Teaching democracy studies in Thailand
SOON after the May 2014 coup I joined the faculty of Mahidol University and was asked to teach a course on “Democracy as a Political System”. I wondered at what seemed a poisoned chalice. A colleague told me, only half-joking, to keep a wad of cash for a sudden escape. The subject was not new, but the setting was. How do you teach democracy in a country that has just suspended it?
The answer is simple – the same way that you should teach democracy anywhere: by giving them the critical tools to think about the issues, by getting them to engage with unfamiliar points of view and by encouraging them to develop their own perspective.
In this spirit we explore the arguments used for and against democracy throughout history – only in the past few decades have the former gained the upper hand. We look at the strengths and weaknesses of democracy as a form of government. We consider the ambiguities, even contradictions, of the easy formulation “rule by the people”. We examine the various designs of democratic systems that have tried to put this principle into practice, and we compare their performance.
We consider how and why countries become democratic. Is democracy a delicate “hothouse plant” that only thrives in a particular social or cultural soil, or is it a “hardy shoot” sustained by human aspirations that are universal in nature?
We end by considering the future of democracy. Enduring tensions between its principles and practice make democracy an unfinished journey, especially in an era of transformative change. Are globalisation and democracy compatible? Will the revolution of virtual media invigorate or weaken popular rule? What of the rising challenge from non-democratic states?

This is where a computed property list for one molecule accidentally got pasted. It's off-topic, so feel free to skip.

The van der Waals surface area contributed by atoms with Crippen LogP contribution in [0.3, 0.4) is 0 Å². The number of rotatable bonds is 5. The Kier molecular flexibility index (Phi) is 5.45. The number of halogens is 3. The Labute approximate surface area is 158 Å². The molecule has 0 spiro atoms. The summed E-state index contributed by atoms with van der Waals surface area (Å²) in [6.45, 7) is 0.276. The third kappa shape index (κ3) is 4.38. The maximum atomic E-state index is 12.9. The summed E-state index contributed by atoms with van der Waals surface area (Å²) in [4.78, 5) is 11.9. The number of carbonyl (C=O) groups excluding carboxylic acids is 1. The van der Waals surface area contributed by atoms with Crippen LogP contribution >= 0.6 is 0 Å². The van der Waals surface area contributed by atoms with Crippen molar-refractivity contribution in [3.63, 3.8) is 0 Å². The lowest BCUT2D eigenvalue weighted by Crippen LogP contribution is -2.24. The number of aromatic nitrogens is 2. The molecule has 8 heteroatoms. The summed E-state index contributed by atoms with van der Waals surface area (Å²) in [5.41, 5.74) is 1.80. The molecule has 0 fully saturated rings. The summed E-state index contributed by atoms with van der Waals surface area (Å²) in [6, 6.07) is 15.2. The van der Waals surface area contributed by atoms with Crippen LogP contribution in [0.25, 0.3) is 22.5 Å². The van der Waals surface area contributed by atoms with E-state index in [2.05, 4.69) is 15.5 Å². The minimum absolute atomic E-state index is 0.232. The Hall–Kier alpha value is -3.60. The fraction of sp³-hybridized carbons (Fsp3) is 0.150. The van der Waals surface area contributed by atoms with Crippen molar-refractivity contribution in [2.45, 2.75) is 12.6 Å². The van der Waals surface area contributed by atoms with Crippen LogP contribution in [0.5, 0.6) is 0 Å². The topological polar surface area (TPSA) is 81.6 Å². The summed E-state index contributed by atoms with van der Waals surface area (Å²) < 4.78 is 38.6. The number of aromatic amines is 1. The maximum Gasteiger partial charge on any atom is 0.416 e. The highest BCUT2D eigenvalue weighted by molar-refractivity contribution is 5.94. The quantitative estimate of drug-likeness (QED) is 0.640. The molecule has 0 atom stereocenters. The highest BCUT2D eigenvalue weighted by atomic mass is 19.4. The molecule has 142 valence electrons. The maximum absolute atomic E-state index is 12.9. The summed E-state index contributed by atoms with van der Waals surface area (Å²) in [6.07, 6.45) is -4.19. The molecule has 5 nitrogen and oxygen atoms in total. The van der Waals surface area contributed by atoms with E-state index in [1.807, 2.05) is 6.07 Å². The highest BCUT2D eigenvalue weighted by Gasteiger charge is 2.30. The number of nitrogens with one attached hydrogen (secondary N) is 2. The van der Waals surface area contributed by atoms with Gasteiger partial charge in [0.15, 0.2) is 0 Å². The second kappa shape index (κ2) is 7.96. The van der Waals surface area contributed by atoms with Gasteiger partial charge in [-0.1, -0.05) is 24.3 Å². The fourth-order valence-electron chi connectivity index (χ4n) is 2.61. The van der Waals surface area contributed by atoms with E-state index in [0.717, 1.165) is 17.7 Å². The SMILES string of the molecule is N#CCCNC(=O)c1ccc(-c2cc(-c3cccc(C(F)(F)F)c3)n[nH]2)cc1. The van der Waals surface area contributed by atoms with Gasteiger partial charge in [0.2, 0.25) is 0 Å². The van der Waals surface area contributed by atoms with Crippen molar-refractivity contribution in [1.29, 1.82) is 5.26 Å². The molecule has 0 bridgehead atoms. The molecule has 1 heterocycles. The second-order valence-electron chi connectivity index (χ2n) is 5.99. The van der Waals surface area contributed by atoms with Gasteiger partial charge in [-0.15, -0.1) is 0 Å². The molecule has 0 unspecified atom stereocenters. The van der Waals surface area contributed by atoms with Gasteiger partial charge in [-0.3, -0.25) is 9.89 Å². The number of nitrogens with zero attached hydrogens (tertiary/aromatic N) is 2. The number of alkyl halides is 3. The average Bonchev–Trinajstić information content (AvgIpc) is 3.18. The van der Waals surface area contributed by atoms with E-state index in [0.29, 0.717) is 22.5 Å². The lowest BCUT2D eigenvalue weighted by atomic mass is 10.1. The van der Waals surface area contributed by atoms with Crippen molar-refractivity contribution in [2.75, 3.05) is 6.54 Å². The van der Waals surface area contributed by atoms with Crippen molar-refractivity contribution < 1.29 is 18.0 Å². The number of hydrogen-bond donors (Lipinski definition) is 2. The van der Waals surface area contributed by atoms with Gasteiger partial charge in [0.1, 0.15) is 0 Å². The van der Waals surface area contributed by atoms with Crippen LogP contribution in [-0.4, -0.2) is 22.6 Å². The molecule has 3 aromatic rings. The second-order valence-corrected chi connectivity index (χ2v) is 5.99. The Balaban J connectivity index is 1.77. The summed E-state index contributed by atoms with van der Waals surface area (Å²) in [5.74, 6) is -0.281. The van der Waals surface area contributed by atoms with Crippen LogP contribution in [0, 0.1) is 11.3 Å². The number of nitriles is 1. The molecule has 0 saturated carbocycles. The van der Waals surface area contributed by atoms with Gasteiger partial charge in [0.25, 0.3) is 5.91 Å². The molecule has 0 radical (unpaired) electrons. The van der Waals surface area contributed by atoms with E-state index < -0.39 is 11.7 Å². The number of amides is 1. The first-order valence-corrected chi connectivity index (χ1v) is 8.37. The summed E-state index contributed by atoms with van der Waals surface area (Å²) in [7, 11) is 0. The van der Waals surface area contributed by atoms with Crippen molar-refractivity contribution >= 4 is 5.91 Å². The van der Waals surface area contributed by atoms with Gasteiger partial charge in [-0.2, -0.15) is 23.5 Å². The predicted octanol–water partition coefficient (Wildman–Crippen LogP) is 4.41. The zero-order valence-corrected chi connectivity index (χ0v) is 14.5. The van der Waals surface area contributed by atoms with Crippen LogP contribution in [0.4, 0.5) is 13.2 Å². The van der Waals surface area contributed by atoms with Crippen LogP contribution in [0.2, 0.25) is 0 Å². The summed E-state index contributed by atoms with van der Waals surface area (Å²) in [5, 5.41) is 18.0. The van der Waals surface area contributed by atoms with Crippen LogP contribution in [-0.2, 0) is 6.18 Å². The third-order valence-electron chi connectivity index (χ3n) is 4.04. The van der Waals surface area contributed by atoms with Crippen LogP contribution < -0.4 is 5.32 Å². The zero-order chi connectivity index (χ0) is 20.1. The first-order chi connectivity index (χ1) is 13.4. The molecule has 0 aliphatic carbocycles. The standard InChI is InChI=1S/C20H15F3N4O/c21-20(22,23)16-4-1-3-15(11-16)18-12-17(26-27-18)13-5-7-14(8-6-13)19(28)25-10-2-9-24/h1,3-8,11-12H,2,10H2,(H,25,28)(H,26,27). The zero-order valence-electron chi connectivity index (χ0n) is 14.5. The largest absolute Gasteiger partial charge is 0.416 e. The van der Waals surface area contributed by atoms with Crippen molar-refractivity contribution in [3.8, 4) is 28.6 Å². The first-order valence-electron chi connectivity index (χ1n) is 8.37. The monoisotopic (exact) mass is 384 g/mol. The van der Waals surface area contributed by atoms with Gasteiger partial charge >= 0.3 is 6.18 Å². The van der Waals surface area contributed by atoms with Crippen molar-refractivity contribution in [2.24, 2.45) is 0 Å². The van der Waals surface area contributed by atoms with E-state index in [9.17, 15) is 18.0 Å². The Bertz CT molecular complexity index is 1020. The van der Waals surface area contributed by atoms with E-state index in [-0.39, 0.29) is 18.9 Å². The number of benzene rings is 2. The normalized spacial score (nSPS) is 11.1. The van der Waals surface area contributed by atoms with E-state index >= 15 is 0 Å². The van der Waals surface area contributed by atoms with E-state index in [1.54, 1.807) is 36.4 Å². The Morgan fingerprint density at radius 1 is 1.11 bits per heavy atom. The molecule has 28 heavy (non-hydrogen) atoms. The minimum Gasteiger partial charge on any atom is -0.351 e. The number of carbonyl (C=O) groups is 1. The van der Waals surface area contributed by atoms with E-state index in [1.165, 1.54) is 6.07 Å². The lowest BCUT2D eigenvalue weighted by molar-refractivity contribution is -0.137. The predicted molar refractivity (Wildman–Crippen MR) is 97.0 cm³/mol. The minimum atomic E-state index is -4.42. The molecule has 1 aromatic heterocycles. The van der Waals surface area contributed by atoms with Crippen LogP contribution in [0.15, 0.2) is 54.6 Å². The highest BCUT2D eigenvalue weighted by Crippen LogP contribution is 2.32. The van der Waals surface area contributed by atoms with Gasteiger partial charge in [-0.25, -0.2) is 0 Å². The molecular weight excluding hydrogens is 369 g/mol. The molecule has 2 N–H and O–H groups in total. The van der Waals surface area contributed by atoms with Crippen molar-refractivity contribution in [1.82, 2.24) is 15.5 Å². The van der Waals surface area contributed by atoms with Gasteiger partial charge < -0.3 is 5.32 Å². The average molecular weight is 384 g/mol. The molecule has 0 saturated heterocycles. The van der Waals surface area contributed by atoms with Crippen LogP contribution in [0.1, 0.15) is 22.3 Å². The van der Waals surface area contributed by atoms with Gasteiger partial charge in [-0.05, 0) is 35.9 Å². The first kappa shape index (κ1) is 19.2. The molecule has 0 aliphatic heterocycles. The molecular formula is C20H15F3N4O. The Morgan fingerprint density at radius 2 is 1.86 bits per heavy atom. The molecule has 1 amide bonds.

All these questions are more complex than the shrill simplicities of pundits and soundbites admit. None has an easy answer, and few answers are final. No less important is to discuss them in a democratic spirit. Consider an argument on its merits and not because of who expresses it. By all means hold strong views, but listen respectfully to others. Tell someone why you disagree: Don’t tell them they are wrong.
What I do not do is share my views, at least not in the classroom. That is not the place for them: My job is to illuminate, not advocate. Occasionally a student will press me to say what I “really” believe, perhaps hoping they will get a better grade if they repeat this in the exam. I reply that a well-argued case will earn more credit than a poorly argued one, whether or not I happen to support its conclusions.
None of this should detract from the cases of students and educators who have been detained for expressing peaceful political views. But it is possible to create space for real discussion of democratic ideas and practice in a way that can benefit, and even bring together, supporters, opponents and the undecided alike. Those who value democracy should remind themselves why they believe what they do. Orthodoxy becomes complacent if it is not tested and kept sharp by contact with criticism. Worse, it can lead to didactic condescension toward those who disagree.
A new academic year has begun at Mahidol, and enrolment in our democracy course has doubled. After the recent Thai constitutional referendum and the Brexit vote, and in the midst of a US presidential election campaign unlike any other, questions of why democracy should be valued, how well it is working and what its future might look like are being posed more widely and urgently than ever.
There is no better time to study democracy – and not only in Thailand.
Nigel Gould-Davies teaches at Mahidol University International College. He holds a PhD from Harvard University and is an associate fellow of the Royal Institute of International Affairs.